Abstract: Table of content Preface 1. Zero waste fashion design from history to now Textile waste Zero waste over time Modern zero waste fashion design Interview with Maja Stabel, fashion designer (Norway) Short cuts 2. Pattern cutting as a fashion design tool Fashion design and pattern cutting Creative pattern cutting Interview with Winifred Aldrich, fashion author (UK) Interview with Rickard Lindqvist, fashion designer (Sweden) Creative pattern cutters from around the world Patterns in design ideation Short cuts 3. Zero waste fashion design: the basics Criteria for zero waste fashion design The design ideation toolbox Zero waste blocks Trapeze sleeveless tunic by Holly McQuillan, fashion designer and lecturer (New Zealand) Endurance skirt by Timo Rissanen, Finland-born, Australia based fashion designer and lecturer (Australia) Tailored jacket by Holly McQuillan Pattern set ups by Holly McQuillan Adapting an existing design for zero waste Risky design practice Designing with the fabric width Short cuts 4. Zero waste fashion design and CAD Marker making as design activity Advantages of digital design for zero waste fashion Zero waste tutorials through CAD Grading and CAD Combining digital technologies Zero waste and digital textile design Interview with Julia Lumsden, fashion designer (New Zealand) Short cuts 5. Manufacturing zero---waste garments Fashion design and fashion manufacturing Interview with Lela Jacobs, fashion designer (New Zealand) Sizing zero waste garments Fabric in manufacturing zero waste garments Tara St James of Study NY Short cuts 6 Zero waste fashion design: getting started On inspiration Interview with Kia Koski, fashion design scholar (Finland) Documenting and reflecting on design On sharing Conversation with Yeohlee Teng, Malaysian-born, New York-based fashion designer (US) Futures for zero waste fashion design Short cuts Glossary References Index Acknowledgements Credits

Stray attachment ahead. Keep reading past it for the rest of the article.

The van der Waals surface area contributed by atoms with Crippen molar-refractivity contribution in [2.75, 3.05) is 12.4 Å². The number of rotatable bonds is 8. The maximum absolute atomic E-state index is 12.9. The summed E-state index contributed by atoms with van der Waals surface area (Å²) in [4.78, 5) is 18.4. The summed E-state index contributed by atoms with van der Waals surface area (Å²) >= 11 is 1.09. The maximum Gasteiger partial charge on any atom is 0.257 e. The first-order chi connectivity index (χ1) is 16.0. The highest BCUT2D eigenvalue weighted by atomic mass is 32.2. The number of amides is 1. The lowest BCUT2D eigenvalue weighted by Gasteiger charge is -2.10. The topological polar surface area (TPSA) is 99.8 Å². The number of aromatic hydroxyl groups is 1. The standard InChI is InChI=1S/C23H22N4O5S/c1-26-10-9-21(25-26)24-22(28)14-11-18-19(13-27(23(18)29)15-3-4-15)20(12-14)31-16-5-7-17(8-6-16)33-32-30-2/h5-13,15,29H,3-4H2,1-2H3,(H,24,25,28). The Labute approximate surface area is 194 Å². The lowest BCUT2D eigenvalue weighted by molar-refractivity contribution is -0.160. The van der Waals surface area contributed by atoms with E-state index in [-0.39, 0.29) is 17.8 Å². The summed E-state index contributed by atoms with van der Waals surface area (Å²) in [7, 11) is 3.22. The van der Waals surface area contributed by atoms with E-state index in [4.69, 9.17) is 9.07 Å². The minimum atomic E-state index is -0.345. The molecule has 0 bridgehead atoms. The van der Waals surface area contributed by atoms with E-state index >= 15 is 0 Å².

61 citations

Book Chapter
01 Jan 2008

32 citations


Cited by
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Journal ArticleDOI
TL;DR: In this paper, a content analysis of the corporate sustainability reports, other documents and web sites of 14 apparel brands belonging to the Sustainable Apparel Coalition (SAC) was conducted to identify indicators related to sustainability.
Abstract: Purpose – The purpose of this paper is to identify the reported indicators in corporate sustainability reports, other documents and the web sites of 14 apparel brands belonging to the Sustainable Apparel Coalition (SAC). Design/methodology/approach – A content analysis of the corporate sustainability reports, other documents and web sites of the 14 SAC apparel brands was conducted to identify indicators related to sustainability. Qualitative and quantitative data were collected on all reported sustainability initiatives, actions, and indicators. A normative business model was developed for the categorization of the indicators and a cross-case analysis of the apparel brand’s sustainability reporting was conducted. Findings – In total, 87 reported corporate sustainability indicators were identified. The study finds that there is a lack of consistency among them. The majority of the indicators dealt with performance in supply-chain sustainability while the least frequently reported indicators addressed busin...